[Samba] Transfer rates faster than 23MBps?
msmith at customflix.com
Fri Sep 22 17:15:46 GMT 2006
Doug VanLeuven wrote:
> OK, I'll top post.
> I can't let this stand unanswered.
> I ran a LOT of tests with gigabit copper and windows machines. I never
> did better than 40 seconds per gig. That was with the Intel cards
> configured for maximum cpu utilization. 80-90% cpu for 40 sec per gig.
> On windows. Uploads went half as fast. Asymetric. Of course I only
> had 32 bit PCI, 2.5Gig processor motherboards with 45MBps drives.
> Which leads me to my point. One can't rationally compare performance of
> gigabit ethernet without talking about hardware on the platforms. I
> wouldn't think you'd have overlooked this, but one can bump up against
> the speed of the disk drive. Raid has overhead. Have you tried
> something like iostat? Serial ATA? I seem to recall the folks at
> Enterasys indicating 300Gbps as a practical upper limit on copper gig.
> Are you using fiber? 64 bit PCI? Who made which model of the network
> card? Is it a network card that's well supported in Linux? Can you
> change the interrupt utilization of the card? What's the CPU
> utilization on the Redhat machine during transfers?
> I don't have specific answers for your questions, but one can't just say
> this software product is slower on gigabit than the other one without
> talking hardware at the same time.
You have a very good point: I never indicated what my hardware
Server: Rackable UltraDense. It's an Opteron 250, 2GB RAM, a 3Ware RAID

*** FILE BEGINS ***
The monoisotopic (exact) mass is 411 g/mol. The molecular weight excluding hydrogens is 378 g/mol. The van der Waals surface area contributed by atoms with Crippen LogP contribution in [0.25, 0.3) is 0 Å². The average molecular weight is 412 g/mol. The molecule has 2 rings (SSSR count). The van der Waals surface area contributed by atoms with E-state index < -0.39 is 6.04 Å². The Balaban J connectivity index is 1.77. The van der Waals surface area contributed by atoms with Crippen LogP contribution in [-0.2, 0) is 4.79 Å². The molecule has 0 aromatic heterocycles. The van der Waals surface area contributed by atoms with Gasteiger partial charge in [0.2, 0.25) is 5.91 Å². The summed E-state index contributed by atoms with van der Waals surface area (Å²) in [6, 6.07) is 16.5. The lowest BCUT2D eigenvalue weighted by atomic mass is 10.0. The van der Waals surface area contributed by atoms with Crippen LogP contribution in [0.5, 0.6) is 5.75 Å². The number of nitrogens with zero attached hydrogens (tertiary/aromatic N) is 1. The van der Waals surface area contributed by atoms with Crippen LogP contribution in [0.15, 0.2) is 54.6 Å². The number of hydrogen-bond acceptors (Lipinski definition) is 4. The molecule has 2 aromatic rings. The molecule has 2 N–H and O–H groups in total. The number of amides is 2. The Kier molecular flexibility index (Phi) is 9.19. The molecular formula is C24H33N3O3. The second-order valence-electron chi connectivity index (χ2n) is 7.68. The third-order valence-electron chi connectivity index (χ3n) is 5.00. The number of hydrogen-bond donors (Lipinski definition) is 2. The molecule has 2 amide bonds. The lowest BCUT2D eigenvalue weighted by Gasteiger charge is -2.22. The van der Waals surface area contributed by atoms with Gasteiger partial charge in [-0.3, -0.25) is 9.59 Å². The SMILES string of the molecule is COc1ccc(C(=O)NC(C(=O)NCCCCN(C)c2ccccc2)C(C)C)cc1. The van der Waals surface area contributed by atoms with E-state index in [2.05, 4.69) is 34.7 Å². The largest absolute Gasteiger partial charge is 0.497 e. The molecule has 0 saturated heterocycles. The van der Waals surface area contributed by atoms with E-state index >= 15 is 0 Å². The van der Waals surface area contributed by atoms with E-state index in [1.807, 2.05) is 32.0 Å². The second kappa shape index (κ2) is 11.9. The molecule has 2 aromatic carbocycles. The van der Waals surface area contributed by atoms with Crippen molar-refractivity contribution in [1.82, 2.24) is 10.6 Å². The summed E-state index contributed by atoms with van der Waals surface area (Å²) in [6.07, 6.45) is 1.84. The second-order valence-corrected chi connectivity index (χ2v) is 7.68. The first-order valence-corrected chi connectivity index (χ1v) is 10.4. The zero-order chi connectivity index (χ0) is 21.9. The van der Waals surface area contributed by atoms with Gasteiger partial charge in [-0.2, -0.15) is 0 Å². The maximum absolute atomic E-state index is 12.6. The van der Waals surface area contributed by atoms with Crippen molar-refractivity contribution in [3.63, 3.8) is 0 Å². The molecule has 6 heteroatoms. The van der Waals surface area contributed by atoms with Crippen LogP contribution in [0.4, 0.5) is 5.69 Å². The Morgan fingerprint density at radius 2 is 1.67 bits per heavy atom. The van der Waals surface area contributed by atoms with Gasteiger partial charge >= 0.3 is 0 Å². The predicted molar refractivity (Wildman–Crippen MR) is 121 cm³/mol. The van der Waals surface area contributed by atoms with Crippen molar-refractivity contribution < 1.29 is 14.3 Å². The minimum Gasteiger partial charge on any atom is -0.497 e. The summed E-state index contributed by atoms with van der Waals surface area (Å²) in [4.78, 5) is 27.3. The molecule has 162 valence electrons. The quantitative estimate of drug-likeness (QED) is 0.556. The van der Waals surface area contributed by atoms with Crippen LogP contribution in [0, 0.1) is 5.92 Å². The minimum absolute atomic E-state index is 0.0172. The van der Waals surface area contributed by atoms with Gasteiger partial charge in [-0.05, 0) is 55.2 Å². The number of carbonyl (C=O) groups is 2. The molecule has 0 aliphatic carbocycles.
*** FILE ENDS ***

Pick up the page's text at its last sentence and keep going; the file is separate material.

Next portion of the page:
controller and 12x 500GB SATA disks (about 460GB formatted) in 2x 6 disk
RAID5 arrays (a little space wasted due to a 2TB limit somewhere.)
Ethernet is a BroadCom BCM85702A20 gigabit (two of them, actually, but
we're only using one.)
I've used a number of different clients, ranging from a Dell 850 copying
to /dev/null, to a Dell OptiPlex GX620 copying to a local SATA drive, to
another Rackable UltraDense. Both Linux and WinXP. (Not so
surprisingly, the Linux client is slower than the WinXP client.
Although, using smbclient (as Jeremy suggested) was just as fast as the
WinXP client, our famous 45 second 1GB transfer.)
Reasons I didn't list hardware in my first email:
- iPerf shows that I can saturate the Ethernet interfaces, TCP/IP stack,
and switching fabric to 120MBps, 960Mbps.
- Copying the same file to/from the same machines using HTTP (Apache2)
transfers at about 60MBps, 480Mbps. This uses the same disk and network
- Copying a 1GB file from a RAM disk on the server to /dev/null on the
client (eliminating disk performance from the equation entirely) does
_NOT_ speed things up at all, still stuck at about 45 seconds, about
- Copying locally from the disk to /dev/null (using dd, no network at
all) takes about 17 seconds for a 1GB file, which matches up nicely with
the 60MBps, 480Mbps seen with HTTP.
Given these tests, I would expect to see transfer rates of up to 60MBps
in the best case. Admittedly, that is a _BEST_ case. I know I can't
avoid that bottle neck, and honestly, that would be totally sufficient
for our use.
The question is, what bottle neck am I hitting now? The only thing that
changes between the HTTP and SMB tests are the transport mechanisms (and
their interactions with other systems, eg: kernel), so naturally I
suspect those. For the time being, at least, I need to use the SMB
protocol. So I'm trying to figure out what I can tweak, if anything, to
make this go faster.
As a data point, I'm going to try a newer version of Samba. (RHEL4 uses
3.0.10-RedHat-Heavily-Modified-Of-Course) If that makes a difference,
then I have to decide whether it's worth it to me to keep RedHat support
or not. (And when I say "I," I really mean "my management.")
> I have lots of memory. I use these configurations in sysctl.conf to up
> the performance of send/recieve windows on my systems. There's articles
> out there. I don't have historical references handy.
> net.core.wmem_max = 1048576
> net.core.rmem_max = 1048576
> net.ipv4.tcp_wmem = 4096 65536 1048575
> net.ipv4.tcp_rmem = 4096 524288 1048575
> net.ipv4.tcp_window_scaling = 1
I have not tried tweaking the TCP stack in the OS. I'll give that a shot.
Thank you very much, Doug.
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